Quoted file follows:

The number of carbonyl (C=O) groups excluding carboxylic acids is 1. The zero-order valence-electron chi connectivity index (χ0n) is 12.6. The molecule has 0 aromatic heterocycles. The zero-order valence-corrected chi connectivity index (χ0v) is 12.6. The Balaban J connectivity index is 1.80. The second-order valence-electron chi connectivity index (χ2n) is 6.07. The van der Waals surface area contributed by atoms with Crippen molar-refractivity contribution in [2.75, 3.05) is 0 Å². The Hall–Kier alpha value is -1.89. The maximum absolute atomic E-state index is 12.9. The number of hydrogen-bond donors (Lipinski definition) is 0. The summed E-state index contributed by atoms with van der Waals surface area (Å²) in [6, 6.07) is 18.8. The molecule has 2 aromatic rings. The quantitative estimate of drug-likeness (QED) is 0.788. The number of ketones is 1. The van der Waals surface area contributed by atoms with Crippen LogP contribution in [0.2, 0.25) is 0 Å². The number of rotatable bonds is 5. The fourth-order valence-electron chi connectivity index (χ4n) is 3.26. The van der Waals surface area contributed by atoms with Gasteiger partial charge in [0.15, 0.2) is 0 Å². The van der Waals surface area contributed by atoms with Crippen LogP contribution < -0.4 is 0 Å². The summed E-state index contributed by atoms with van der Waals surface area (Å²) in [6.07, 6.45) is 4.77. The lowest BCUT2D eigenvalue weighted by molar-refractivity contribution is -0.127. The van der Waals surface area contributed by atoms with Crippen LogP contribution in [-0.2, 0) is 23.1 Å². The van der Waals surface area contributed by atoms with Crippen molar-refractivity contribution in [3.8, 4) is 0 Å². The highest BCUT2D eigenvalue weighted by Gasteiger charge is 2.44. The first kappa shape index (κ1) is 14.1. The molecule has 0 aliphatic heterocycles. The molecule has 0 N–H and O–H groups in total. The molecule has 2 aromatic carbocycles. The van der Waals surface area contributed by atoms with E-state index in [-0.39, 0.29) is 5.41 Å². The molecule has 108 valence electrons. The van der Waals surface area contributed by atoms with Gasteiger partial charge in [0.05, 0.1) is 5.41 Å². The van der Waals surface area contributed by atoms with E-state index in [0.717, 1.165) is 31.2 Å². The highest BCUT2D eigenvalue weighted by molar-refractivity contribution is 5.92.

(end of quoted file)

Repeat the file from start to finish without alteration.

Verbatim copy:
The number of carbonyl (C=O) groups excluding carboxylic acids is 1. The zero-order valence-electron chi connectivity index (χ0n) is 12.6. The molecule has 0 aromatic heterocycles. The zero-order valence-corrected chi connectivity index (χ0v) is 12.6. The Balaban J connectivity index is 1.80. The second-order valence-electron chi connectivity index (χ2n) is 6.07. The van der Waals surface area contributed by atoms with Crippen molar-refractivity contribution in [2.75, 3.05) is 0 Å². The Hall–Kier alpha value is -1.89. The maximum absolute atomic E-state index is 12.9. The number of hydrogen-bond donors (Lipinski definition) is 0. The summed E-state index contributed by atoms with van der Waals surface area (Å²) in [6, 6.07) is 18.8. The molecule has 2 aromatic rings. The quantitative estimate of drug-likeness (QED) is 0.788. The number of ketones is 1. The van der Waals surface area contributed by atoms with Crippen LogP contribution in [0.2, 0.25) is 0 Å². The number of rotatable bonds is 5. The fourth-order valence-electron chi connectivity index (χ4n) is 3.26. The van der Waals surface area contributed by atoms with Gasteiger partial charge in [0.15, 0.2) is 0 Å². The van der Waals surface area contributed by atoms with Crippen LogP contribution < -0.4 is 0 Å². The summed E-state index contributed by atoms with van der Waals surface area (Å²) in [6.07, 6.45) is 4.77. The lowest BCUT2D eigenvalue weighted by molar-refractivity contribution is -0.127. The van der Waals surface area contributed by atoms with Crippen LogP contribution in [-0.2, 0) is 23.1 Å². The van der Waals surface area contributed by atoms with Crippen molar-refractivity contribution in [3.8, 4) is 0 Å². The highest BCUT2D eigenvalue weighted by Gasteiger charge is 2.44. The first kappa shape index (κ1) is 14.1. The molecule has 0 aliphatic heterocycles. The molecule has 0 N–H and O–H groups in total. The molecule has 2 aromatic carbocycles. The van der Waals surface area contributed by atoms with E-state index in [-0.39, 0.29) is 5.41 Å². The molecule has 108 valence electrons. The van der Waals surface area contributed by atoms with Gasteiger partial charge in [0.05, 0.1) is 5.41 Å². The van der Waals surface area contributed by atoms with E-state index in [0.717, 1.165) is 31.2 Å². The highest BCUT2D eigenvalue weighted by molar-refractivity contribution is 5.92.